Furthermore, there are practice directions setting out a pre-action protocol for personal injury claims. Claimants are required to send a letter of claim in the prescribed form no later than 4 months before commencing proceedings, and the Defendant must provide a constructive reply within a month of receiving the letter. If the Defendant fails to respond constructively within the time limit, the Claimant will be entitled to commence proceedings without the risk of adverse cost consequences arising from non-compliance.
Q6. How do parties usually commence proceedings?
Parties can commence proceedings by writ of summons, originating summons, originating motions, and petitions. Originating motions are mostly for commencing appeals, and petitions are mostly for applications for winding-up or bankruptcy or certain matrimonial matters.
The vast majority of cases are commenced by way of writ of summons or originating summons, and between the two, writs are more commonly used. This is because originating summons are mostly suitable for cases where there are little to no factual disputes; the parties raise only issues of law or the interpretation of terms in a legal document. Writs are used for actions which would involve a substantial dispute of facts, e.g., whether a Defendant owes money and if so, how much is owed.
Q7. How is jurisdiction and law determined for a claim that is brought over to court?
In contractual claims, Courts will first look at whether there are relevant clauses or agreements as to the jurisdiction of courts over disputes arising from the contract. In the absence of such clauses or agreements, the Court will need to determine in which court the matter will be most appropriately tried, taking into account the interests of all parties and the ends of justice.
The Court will also take into consideration whether there are available forums other than Hong Kong Courts which are more appropriate in which the dispute can be tried. If there is, the Court will then consider whether any of the parties might be deprived of any legitimate personal or juridical advantages if the dispute was to be tried in this other forum. The Court will then balance these considerations with respect to whether justice will be done in the other forum.
Q8. Can claims be settled without a full trial?
Yes – parties are encouraged to settle the dispute between themselves at any point during the legal proceedings. In this situation, they may either file a notice to discontinue the case or make an application to have the terms of the settlement made into an order by the Court.
A case may also be disposed of by way of default judgment or summary judgment – both of which involve a judgment being rendered in the absence of a full trial.
A default judgment is available to a plaintiff if a defendant fails to file an acknowledgement of service or a defence. Default judgments are generally only available for monetary claims, claims involving the detention of goods, or claims involving the possession of land; in the event of any default in defence against a claim falling outside these categories, a Plaintiff will have to apply by summons or motion to obtain an order for default judgment. A Defendant may apply to set aside a default judgment if it has good reason for its failure to file an acknowledgement of service or defence on time.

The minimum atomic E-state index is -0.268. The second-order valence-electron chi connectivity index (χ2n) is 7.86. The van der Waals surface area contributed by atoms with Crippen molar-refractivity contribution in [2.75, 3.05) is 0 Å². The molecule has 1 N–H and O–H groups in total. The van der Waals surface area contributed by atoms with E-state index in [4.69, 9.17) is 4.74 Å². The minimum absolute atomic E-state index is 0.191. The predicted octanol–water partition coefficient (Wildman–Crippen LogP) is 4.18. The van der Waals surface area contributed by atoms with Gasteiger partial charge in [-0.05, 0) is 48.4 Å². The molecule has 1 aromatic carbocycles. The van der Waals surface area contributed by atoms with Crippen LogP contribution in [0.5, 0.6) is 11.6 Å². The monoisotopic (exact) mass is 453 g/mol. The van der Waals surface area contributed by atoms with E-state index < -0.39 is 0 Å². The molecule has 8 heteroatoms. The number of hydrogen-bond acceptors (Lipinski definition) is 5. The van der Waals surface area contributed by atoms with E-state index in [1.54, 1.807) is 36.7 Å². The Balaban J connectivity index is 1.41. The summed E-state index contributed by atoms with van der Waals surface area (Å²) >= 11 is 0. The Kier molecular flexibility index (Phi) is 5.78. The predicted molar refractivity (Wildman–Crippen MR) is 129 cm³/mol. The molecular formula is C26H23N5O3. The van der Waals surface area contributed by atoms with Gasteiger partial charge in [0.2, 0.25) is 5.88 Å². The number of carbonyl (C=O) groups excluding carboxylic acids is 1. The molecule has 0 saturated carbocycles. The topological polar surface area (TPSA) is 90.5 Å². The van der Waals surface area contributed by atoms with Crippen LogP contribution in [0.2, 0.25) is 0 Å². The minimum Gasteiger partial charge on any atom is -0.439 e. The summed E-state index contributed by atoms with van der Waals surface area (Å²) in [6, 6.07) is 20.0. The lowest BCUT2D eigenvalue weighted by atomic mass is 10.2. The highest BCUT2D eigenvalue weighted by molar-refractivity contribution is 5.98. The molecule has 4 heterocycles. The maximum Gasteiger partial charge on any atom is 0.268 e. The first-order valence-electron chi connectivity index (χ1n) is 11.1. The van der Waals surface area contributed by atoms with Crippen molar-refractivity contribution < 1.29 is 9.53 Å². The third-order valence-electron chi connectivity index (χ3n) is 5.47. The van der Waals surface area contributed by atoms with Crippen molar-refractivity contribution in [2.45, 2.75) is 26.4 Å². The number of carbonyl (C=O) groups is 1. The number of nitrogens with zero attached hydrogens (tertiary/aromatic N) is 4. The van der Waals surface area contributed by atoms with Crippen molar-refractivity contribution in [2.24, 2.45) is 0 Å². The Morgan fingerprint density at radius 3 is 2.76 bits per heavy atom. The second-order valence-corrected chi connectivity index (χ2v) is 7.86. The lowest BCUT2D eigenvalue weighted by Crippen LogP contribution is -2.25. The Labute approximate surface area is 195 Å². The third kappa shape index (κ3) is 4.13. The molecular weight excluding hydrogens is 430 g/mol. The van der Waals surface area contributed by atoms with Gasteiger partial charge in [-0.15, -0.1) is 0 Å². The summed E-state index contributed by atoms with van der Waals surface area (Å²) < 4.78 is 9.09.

If a Defendant has indicated its intention to defend the claim, a plaintiff may – subject to certain exceptions – apply for summary judgment without having to go through a full trial if the Defendant has no real prospect of succeeding in its defence (i.e., where the defence is inherently unbelievable or “practically moonshine”). Conversely, in appropriate cases, defendants may apply to strike out a plaintiff’s claim on the grounds that there is no reasonable cause of action, if it is scandalous, frivolous or vexatious, if it may prejudice, embarrass or delay the fair trial of the action, or it is otherwise an abuse of the process of the court.
Q9. What interim remedies are potentially accessible?
Courts have a wide power to order interim remedies upon application by the parties– the most common of which are for interlocutory injunctions restraining particular acts being done by a respondent before the commencement of or during the proceedings. Other interim remedies include (but are not limited to): security for costs, specific discovery, interim payments, and Anton Piller orders.
Orders for security of costs are often made against plaintiffs (or counter-claiming defendants) who may be unable to pay any adverse costs order made against it. It involves the payment of security into court to ensure that a defendant will be able to recover its costs in the event that it is awarded costs.
A party may apply for specific discovery to obtain specific documents or a specific class of documents from the other party.
Courts may order interim payments to be made to the applicant in order to reduce monetary hardship or prejudice faced by the applicant in the period leading up to trial. These orders are most suitable for situations where there is no dispute as to liability and the only issue left to be determined is the amount of damages to be paid.
An Anton Piller order is a search order which permits the applicant to enter a respondent’s premises to inspect, remove, or make copies of documents and other items which might be used as evidence against the respondent in trial. Such an order will only be made if there is strong reason to believe that the respondent may destroy existing evidence.